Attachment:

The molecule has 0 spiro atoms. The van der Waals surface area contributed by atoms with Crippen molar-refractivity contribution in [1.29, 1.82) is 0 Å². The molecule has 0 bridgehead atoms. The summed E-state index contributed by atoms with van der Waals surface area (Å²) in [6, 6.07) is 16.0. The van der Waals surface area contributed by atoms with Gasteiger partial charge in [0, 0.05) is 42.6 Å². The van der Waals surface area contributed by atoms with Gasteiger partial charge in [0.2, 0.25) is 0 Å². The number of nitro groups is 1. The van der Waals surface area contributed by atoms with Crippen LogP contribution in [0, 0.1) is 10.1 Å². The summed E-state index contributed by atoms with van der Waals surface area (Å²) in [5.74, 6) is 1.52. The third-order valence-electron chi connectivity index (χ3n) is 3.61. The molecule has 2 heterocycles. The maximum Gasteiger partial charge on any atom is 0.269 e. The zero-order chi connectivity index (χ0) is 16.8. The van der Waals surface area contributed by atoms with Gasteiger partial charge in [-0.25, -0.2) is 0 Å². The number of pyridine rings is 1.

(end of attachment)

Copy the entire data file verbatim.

The molecule has 0 spiro atoms. The van der Waals surface area contributed by atoms with Crippen molar-refractivity contribution in [1.29, 1.82) is 0 Å². The molecule has 0 bridgehead atoms. The summed E-state index contributed by atoms with van der Waals surface area (Å²) in [6, 6.07) is 16.0. The van der Waals surface area contributed by atoms with Gasteiger partial charge in [0, 0.05) is 42.6 Å². The van der Waals surface area contributed by atoms with Gasteiger partial charge in [0.2, 0.25) is 0 Å². The number of nitro groups is 1. The van der Waals surface area contributed by atoms with Crippen LogP contribution in [0, 0.1) is 10.1 Å². The summed E-state index contributed by atoms with van der Waals surface area (Å²) in [5.74, 6) is 1.52. The third-order valence-electron chi connectivity index (χ3n) is 3.61. The molecule has 2 heterocycles. The maximum Gasteiger partial charge on any atom is 0.269 e. The zero-order chi connectivity index (χ0) is 16.8. The van der Waals surface area contributed by atoms with Gasteiger partial charge in [-0.25, -0.2) is 0 Å². The number of pyridine rings is 1.